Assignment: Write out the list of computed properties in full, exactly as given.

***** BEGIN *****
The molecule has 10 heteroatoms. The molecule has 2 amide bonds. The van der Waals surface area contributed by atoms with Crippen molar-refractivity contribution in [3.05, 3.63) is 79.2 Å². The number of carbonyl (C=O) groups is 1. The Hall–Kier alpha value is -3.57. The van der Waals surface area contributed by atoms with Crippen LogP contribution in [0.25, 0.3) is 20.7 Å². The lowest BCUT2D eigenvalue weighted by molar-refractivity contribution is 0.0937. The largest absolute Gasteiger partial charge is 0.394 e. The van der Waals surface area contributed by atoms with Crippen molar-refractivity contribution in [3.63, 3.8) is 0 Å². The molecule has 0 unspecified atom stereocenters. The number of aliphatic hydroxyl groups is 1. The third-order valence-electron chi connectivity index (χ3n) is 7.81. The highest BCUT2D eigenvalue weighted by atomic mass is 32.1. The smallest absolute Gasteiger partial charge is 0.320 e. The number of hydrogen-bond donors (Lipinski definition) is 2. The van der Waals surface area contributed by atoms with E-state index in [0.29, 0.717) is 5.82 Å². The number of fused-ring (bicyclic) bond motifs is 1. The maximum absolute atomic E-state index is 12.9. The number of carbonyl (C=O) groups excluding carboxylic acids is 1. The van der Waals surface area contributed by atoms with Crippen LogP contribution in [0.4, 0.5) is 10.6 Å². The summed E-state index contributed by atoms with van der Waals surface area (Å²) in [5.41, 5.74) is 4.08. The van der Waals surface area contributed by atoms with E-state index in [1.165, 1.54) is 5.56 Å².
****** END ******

The molecule has 10 heteroatoms. The molecule has 2 amide bonds. The van der Waals surface area contributed by atoms with Crippen molar-refractivity contribution in [3.05, 3.63) is 79.2 Å². The number of carbonyl (C=O) groups is 1. The Hall–Kier alpha value is -3.57. The van der Waals surface area contributed by atoms with Crippen LogP contribution in [0.25, 0.3) is 20.7 Å². The lowest BCUT2D eigenvalue weighted by molar-refractivity contribution is 0.0937. The largest absolute Gasteiger partial charge is 0.394 e. The van der Waals surface area contributed by atoms with Crippen molar-refractivity contribution in [3.63, 3.8) is 0 Å². The molecule has 0 unspecified atom stereocenters. The number of aliphatic hydroxyl groups is 1. The third-order valence-electron chi connectivity index (χ3n) is 7.81. The highest BCUT2D eigenvalue weighted by atomic mass is 32.1. The smallest absolute Gasteiger partial charge is 0.320 e. The number of hydrogen-bond donors (Lipinski definition) is 2. The van der Waals surface area contributed by atoms with E-state index in [0.29, 0.717) is 5.82 Å². The number of fused-ring (bicyclic) bond motifs is 1. The maximum absolute atomic E-state index is 12.9. The number of carbonyl (C=O) groups excluding carboxylic acids is 1. The van der Waals surface area contributed by atoms with Crippen LogP contribution in [0.4, 0.5) is 10.6 Å². The summed E-state index contributed by atoms with van der Waals surface area (Å²) in [5.41, 5.74) is 4.08. The van der Waals surface area contributed by atoms with E-state index in [1.165, 1.54) is 5.56 Å².